The 4th New Jersey Infantry Regiment lost 5 officers and 156 enlisted men killed or mortally wounded and 2 officers and 103 enlisted men to disease during the Civil War.


Organized at Camp Olden, Trenton, N.J.

August 19 Mustered in for three years service under Colonel James H. Simpson

August 20Left State for Washington, D.C. for duty in the Defenses of Washington, D. C. attached to Kearney’s Brigade, Division of the Potomac

October Attached to Kearney’s Brigade, Franklin’s Division, Army of the Potomac


MarchAttached to 1st Brigade, 1st Division, 1st Army Corps, Army of the Potomac

March 8-15Advance on Manassas, Va.

April 7-11Advance from Alexandria to Bristoe Station. Attached to 1st Brigade, 1st Division, Dept. of the Rappahannock

April 17Embarked for the Virginia Peninsula

April 19-May 5Siege of Yorktown (on transports)

May 7-8West Point. attached to 1st Brigade, 1st Division, 6th Army Corps, Army of the Potomac

June 7Reconnaissance to East Branch Chickahominy (Companies D, F and I)

June 25-July 1Seven days before Richmond

June 27

Battles of Gaines Mill

Colonel Simpson and 400 men captured. Lt. Colonel William B. Hatch took command of the regiment.

June 30 Charles City Cross Roads and Glendale

July 1

Malvern Hill

July-August At Harrison’s Landing

August 16-26 Movement to Fortress Monroe, thence to Manassas, Va.

August 26-September 2Pope’s Campaign in Northern Virginia

August 26Lt. Colonel Hatch promoted to colonel.

August 27Bull Run Bridge, Manassas

August 30

Second Battle of Bull Run

August 30-31Cover Pope’s retreat to Centreville

September 6-22Maryland Campaign

September 14

Battle of Crampton’s Gap, South Mountain

September 16-17

Battle of Antietam

September-October At Sharpsburg, Md.

October 29-November 19Movement to Falmouth, Va.

December 12-15

Battle of Fredericksburg

Colonel Hatch was mortally wounded leading a charge near a railroad embankment. He died on Dcember 18.

DecemberAt Falmouth


January 8William Birney promoted to colonel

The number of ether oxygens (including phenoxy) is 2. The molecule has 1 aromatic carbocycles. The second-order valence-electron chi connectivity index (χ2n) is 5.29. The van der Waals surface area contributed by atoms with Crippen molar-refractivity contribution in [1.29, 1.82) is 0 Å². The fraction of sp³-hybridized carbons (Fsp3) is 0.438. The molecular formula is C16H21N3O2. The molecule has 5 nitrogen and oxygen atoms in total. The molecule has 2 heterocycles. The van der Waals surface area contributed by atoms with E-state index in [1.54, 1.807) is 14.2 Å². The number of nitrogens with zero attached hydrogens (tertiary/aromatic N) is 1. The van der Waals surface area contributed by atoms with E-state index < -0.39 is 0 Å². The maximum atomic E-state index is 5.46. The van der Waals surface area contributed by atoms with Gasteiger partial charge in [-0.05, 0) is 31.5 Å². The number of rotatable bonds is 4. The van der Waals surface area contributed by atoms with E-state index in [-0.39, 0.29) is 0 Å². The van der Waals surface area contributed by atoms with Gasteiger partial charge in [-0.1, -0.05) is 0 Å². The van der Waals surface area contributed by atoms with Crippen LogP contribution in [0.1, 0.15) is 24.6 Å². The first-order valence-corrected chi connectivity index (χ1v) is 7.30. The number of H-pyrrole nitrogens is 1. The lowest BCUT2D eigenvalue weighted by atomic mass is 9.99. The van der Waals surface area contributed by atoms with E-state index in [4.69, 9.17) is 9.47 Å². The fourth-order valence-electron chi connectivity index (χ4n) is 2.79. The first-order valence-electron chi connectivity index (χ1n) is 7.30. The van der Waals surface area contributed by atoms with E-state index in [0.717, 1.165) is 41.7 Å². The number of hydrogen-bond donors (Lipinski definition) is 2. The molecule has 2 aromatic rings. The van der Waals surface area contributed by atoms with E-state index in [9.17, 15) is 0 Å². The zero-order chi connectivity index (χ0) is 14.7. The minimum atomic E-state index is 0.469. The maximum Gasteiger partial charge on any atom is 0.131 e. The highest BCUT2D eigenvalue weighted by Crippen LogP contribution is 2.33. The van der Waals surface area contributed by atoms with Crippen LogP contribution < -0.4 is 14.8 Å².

January 20-24“Mud March”

April 27-May 6Chancellorsville Campaign

April 29-May 2Operations at Franklin’s Crossing

May 3

Battle of Maryes Heights (Second Fredericksburg)

May 3-4Salem Heights

May 4Banks Ford

May 22Colonel Birney promoted to brigadier general.

June 11-July 24Gettysburg Campaign

July 2-4

Battle of Gettysburg

JulyIn camp near Warrenton, Va.

September 15At Culpeper Court House

September 29James Duffy promoted to colonel but not mustered

October 9-22Bristoe Campaign

November 7-8Advance to line of the Rappahannock

November 7Rappahannock Station

November 26-December 2Mine Run Campaign


January-MayAt Brandy Station

May 3-June 15Campaign from the Rapidan to the James

May 5-7

Battle of the Wilderness

May 8-21

Spotsylvania Court House

May 12Assault on the Salient, “Bloody Angle”

May 23-26North Anna River

May 26-28On line of the Pamunkey

May 28-31Totopotomoy

June 1-12

Cold Harbor

June 17-18First Assault on Petersburg; Siege of Petersburg begins

June 22-23Jerusalem Plank Road

June 9-11Moved to Washington, D.C.

July 11-12Repulse of Early’s attack on Fort Stevens and the Northern Defenses of Washington

July 14-23Pursuit of Early to Snicker’s Gap

August 7-November 28Sheridan’s Shenandoah Valley Campaign

August 14-15Strasburg

August 15

Cedar Creek

August 17Winchester

August 21-22Charlestown

September 19

Third Battle of Battle of Winchester

September 22

Fisher’s Hill

October 19

Battle of Cedar Creek

October-DecemberDuty in the Shenandoah Valley

DecemberMoved to Washington, D.C., then to Petersburg, Va. and Siege of Petersburg


February 5-7Dabney’s Mills, Hatcher’s Run

March 21David Vickers promoted to colonel

March 28-
April 9Appomattox Campaign

April 2Fall of Petersburg

April 3-9Pursuit of Lee

April 9

Appomattox Court House

Surrender of Lee and his army.

April 23-27March to Danville

May 18Moved to Richmond, Va. olonel Vickers mustered out.

May 18-June 3To Washington, D.C.

May 29Edward L. Campbell promoted to colonel

June 8Corps Review

July 9Mustered out at Hall’s Hill, Va. under Colonel Campbell